This course is a top-down approach to the fabrication of nanometer-scale (<100nm) structures. Principles of lithography, film deposition, reactive-ion etch and planarization are presented. The couse provides a survey of state-of-the-art nanofabrication techniques.
This course is intended for graduate students in science and engineering who are either i) interested in pursuing research in science and engineering at the nanoscale involving fabrication of materials, structures or devices, or ii) seeking the background necessary to understand and evaluate methods of nanofabrication as needed to assess the potential impact of nanotechnologies.
Minghao Qi received his B.S. degree in Chemical Physics from the University of Science and Technology of China in 1995. He received his M.S. and Ph.D. in Electrical Engineering from Massachusetts Institute of Technology in 1998 and 2005, respectively. He was a post-doctoral research associate in the Research Laboratory of Electronics at MIT before joining Purdue University as an assistant professor of Electrical and Computer Engineering in August 2005.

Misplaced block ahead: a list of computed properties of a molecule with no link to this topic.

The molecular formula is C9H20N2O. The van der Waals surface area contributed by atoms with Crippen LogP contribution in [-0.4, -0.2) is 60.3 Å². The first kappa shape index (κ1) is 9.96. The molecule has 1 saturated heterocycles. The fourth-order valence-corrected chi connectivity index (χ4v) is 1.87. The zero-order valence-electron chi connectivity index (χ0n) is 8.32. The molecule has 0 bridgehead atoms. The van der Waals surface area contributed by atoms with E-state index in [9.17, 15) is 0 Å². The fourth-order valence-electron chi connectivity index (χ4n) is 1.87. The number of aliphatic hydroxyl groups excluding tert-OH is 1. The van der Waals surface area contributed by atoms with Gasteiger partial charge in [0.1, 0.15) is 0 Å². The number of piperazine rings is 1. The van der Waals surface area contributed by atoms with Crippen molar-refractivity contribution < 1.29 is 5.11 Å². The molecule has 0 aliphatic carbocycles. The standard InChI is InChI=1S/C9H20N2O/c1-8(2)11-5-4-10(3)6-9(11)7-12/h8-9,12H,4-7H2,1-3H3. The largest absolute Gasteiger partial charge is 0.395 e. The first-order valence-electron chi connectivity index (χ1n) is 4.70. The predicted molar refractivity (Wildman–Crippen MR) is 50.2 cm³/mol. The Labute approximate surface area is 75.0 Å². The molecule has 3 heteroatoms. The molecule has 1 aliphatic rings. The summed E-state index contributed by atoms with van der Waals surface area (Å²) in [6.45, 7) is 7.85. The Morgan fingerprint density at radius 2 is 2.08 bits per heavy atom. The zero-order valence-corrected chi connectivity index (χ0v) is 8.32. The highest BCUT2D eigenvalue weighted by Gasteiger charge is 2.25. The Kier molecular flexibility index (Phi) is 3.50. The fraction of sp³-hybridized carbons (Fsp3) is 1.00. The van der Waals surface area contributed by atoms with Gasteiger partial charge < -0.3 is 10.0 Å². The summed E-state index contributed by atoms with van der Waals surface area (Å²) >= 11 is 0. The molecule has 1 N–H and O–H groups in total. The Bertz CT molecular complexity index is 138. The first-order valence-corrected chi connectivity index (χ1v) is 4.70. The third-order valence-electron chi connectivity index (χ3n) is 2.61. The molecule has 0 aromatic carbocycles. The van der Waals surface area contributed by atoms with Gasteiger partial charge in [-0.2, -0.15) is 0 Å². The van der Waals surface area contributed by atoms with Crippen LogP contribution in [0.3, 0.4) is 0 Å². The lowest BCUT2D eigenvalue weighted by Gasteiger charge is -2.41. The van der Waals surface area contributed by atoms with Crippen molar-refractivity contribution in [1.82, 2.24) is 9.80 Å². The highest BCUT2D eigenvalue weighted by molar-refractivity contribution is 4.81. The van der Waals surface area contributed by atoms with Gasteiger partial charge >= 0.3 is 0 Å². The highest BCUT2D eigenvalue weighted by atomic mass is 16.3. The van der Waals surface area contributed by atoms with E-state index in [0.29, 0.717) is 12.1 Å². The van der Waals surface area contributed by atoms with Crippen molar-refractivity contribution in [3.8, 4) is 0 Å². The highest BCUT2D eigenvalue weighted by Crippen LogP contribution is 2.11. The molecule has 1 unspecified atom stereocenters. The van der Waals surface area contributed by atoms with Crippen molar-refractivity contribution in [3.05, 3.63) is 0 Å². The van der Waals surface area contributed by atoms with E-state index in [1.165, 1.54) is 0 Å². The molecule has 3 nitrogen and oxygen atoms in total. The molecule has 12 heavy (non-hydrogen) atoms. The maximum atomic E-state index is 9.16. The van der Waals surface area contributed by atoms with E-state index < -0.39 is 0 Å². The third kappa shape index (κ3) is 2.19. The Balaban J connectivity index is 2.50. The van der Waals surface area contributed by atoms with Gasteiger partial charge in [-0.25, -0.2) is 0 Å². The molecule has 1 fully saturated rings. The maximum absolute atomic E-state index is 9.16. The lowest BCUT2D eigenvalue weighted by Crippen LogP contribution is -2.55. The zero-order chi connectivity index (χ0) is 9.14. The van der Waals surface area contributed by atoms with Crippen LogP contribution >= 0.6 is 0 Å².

His research interests are nanotechnology and nanophotonics. In particular he is developing a "nano machine shop," where one can prototype, with accuracy and control, functional 3D nanodevices. Such devices include photonic crystals and integrated photonic circuits. He was the first one who demonstrated microcavity resonance in a 3D photonic crystal at optical wavelengths. He is a member of Sigma Xi, IEEE, MRS and OSA.
- Henry I. Smith, Submicron and Nanometer Technology, NanoStructures Press, Sudbury, MA 01776, 1994.
Cite this work
Researchers should cite this work as follows:
Electrical Engineering, Stanford University, Stanford, CA